Jan 042017

p1020220It was a foggy day. Not so foggy that you needed to stay home, but one of those days where visibility was kind of OK. It was quite bright, but traveling at speed you really needed lights on. Ten years ago this would not have been a problem. Most people see the need for lights in foggy conditions, some even put fog lights on way before it is actually necessary. Last week it was a problem.

Many newer model cars now have automatic lights. The car turns the lights on as it gets dark, and off again in daylight. This is great, it catches the rare occasion where you leave a fuel station in a town at night and forget to put your lights back on, it also makes sure that you have lights on as the daylight light fades. The sensor detects ambient light and takes away one more responsibility from the person behind the wheel. The problem comes when you encounter daytime fog. The sensors detect sufficient ambient light to settle on ‘day’ and don’t trigger the headlights.

Have you noticed the fashion is for grey, silver, or other muted colour paint in the last few years. That doesn’t stand out in fog either.

So, my trip last week. I had the luxury of being a passenger, in a car with automatic headlights being driven by someone who knew to turn the lights on manually. This gave me time to observe. I didn’t take notes, but from some rough counting there were approximately one in ten cars unlit. Looking at the badges, these were largely Mercedes and Audi, with a scattering of VW and a few of other makes. Of those that I initially thought were lit, many had only the Daytime Running Lights, giving them some front lighting, but no rear lights. This may explain the lack of some brands in my ‘survey’ as I didn’t check the rear of all cars as we passed.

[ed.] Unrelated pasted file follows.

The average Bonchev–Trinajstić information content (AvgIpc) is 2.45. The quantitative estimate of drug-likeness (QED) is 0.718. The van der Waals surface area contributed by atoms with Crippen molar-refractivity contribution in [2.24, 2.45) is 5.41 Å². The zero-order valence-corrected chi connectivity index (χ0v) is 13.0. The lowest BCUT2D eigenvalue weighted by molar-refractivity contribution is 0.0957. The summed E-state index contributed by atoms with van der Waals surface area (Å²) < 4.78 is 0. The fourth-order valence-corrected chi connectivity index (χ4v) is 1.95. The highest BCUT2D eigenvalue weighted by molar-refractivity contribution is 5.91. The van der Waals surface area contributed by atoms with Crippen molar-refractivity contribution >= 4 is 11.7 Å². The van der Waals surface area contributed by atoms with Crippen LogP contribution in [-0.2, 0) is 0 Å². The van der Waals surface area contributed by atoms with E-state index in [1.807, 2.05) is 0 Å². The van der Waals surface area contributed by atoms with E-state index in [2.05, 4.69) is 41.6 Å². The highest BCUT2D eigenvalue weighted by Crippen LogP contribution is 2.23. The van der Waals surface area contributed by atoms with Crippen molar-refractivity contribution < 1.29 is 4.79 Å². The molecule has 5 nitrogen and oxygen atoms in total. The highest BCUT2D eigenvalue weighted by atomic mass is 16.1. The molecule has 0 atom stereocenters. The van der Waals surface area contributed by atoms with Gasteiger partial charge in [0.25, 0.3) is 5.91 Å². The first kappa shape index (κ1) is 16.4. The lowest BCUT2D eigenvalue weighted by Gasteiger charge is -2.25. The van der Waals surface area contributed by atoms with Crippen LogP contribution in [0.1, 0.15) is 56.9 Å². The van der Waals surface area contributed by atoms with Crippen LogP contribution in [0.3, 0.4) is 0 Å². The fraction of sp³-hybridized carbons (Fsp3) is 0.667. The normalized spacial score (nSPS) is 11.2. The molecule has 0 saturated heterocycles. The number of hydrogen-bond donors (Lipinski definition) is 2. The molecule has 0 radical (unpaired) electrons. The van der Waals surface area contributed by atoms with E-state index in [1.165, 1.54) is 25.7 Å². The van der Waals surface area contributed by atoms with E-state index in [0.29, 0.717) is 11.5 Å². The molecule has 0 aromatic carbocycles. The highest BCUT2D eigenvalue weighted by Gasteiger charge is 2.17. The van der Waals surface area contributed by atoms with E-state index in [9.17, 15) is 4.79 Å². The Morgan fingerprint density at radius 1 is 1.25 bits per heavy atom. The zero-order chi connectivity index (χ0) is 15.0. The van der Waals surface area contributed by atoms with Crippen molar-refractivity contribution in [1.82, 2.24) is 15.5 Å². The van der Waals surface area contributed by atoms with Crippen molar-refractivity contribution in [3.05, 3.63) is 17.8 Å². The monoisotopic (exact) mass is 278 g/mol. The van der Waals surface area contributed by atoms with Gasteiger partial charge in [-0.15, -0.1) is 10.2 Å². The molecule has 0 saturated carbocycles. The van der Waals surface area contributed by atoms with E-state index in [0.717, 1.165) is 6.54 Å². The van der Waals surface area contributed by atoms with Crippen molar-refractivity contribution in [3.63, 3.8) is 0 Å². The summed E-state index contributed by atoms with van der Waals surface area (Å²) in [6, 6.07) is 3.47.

At what point does the automotive industry become liable? Cars are driven by people who don’t understand the technical limitations of the driver aids, and the convenience becomes familiar to the point that people don’t even think to check up on how the car is behaving. As the driver is given less and less to do, they depend upon assumed capabilities. The driver workload is decreased under almost all conditions, and that is a good thing, as it allows for more attention to be given to building a picture of the surrounding traffic and potential hazards. Cars have increasing autonomy, and drivers are, in some cases, taking much less responsibility, and have a much lower understanding of the machine that they are operating.

Looking at the whole system, the answer could be found in areas such as driver training, policing, awareness campaigns, or yet more sensors to identify more subtle conditions. Whatever the answer, the game of ‘Yellow Car’ is getting much harder. For those unfamiliar with this classic, the rules are explained here.

  One Response to “Yellow Car”

  1. In Korea, almost all cars are black or white, with occasional silver / grey. You could play Yellow Car al day and score zero

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